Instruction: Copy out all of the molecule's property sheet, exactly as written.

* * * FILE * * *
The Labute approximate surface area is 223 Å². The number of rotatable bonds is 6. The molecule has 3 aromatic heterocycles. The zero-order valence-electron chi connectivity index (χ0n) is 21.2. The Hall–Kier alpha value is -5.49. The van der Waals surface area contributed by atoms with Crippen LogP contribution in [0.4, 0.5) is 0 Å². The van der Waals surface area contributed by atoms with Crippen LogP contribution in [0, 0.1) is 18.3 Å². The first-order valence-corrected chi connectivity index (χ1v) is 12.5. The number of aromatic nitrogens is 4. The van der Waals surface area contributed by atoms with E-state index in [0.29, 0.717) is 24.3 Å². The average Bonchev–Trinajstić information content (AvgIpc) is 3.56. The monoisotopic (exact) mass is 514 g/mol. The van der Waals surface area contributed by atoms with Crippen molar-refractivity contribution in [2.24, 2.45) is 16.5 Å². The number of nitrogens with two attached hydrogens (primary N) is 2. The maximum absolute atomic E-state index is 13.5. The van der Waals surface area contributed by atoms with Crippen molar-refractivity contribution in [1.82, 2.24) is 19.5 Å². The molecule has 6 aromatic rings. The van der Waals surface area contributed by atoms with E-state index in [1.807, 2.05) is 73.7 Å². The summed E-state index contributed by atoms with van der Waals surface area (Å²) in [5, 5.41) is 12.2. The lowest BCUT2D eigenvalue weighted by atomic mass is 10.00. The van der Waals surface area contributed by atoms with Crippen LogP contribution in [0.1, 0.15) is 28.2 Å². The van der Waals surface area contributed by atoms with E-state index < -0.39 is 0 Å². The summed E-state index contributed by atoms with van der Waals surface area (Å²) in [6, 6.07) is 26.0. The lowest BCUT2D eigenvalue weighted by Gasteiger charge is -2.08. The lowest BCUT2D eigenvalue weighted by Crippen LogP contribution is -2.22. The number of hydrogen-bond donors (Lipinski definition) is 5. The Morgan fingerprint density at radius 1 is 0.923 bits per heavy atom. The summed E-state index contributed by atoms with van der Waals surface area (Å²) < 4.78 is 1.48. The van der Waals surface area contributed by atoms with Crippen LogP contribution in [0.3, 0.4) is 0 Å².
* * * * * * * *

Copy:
The Labute approximate surface area is 223 Å². The number of rotatable bonds is 6. The molecule has 3 aromatic heterocycles. The zero-order valence-electron chi connectivity index (χ0n) is 21.2. The Hall–Kier alpha value is -5.49. The van der Waals surface area contributed by atoms with Crippen LogP contribution in [0.4, 0.5) is 0 Å². The van der Waals surface area contributed by atoms with Crippen LogP contribution in [0, 0.1) is 18.3 Å². The first-order valence-corrected chi connectivity index (χ1v) is 12.5. The number of aromatic nitrogens is 4. The van der Waals surface area contributed by atoms with E-state index in [0.29, 0.717) is 24.3 Å². The average Bonchev–Trinajstić information content (AvgIpc) is 3.56. The monoisotopic (exact) mass is 514 g/mol. The van der Waals surface area contributed by atoms with Crippen molar-refractivity contribution in [2.24, 2.45) is 16.5 Å². The number of nitrogens with two attached hydrogens (primary N) is 2. The maximum absolute atomic E-state index is 13.5. The van der Waals surface area contributed by atoms with Crippen molar-refractivity contribution in [1.82, 2.24) is 19.5 Å². The molecule has 6 aromatic rings. The van der Waals surface area contributed by atoms with E-state index in [1.807, 2.05) is 73.7 Å². The summed E-state index contributed by atoms with van der Waals surface area (Å²) in [5, 5.41) is 12.2. The lowest BCUT2D eigenvalue weighted by atomic mass is 10.00. The van der Waals surface area contributed by atoms with Crippen LogP contribution in [0.1, 0.15) is 28.2 Å². The van der Waals surface area contributed by atoms with E-state index < -0.39 is 0 Å². The summed E-state index contributed by atoms with van der Waals surface area (Å²) in [6, 6.07) is 26.0. The lowest BCUT2D eigenvalue weighted by Gasteiger charge is -2.08. The lowest BCUT2D eigenvalue weighted by Crippen LogP contribution is -2.22. The number of hydrogen-bond donors (Lipinski definition) is 5. The Morgan fingerprint density at radius 1 is 0.923 bits per heavy atom. The summed E-state index contributed by atoms with van der Waals surface area (Å²) < 4.78 is 1.48. The van der Waals surface area contributed by atoms with Crippen LogP contribution in [0.3, 0.4) is 0 Å².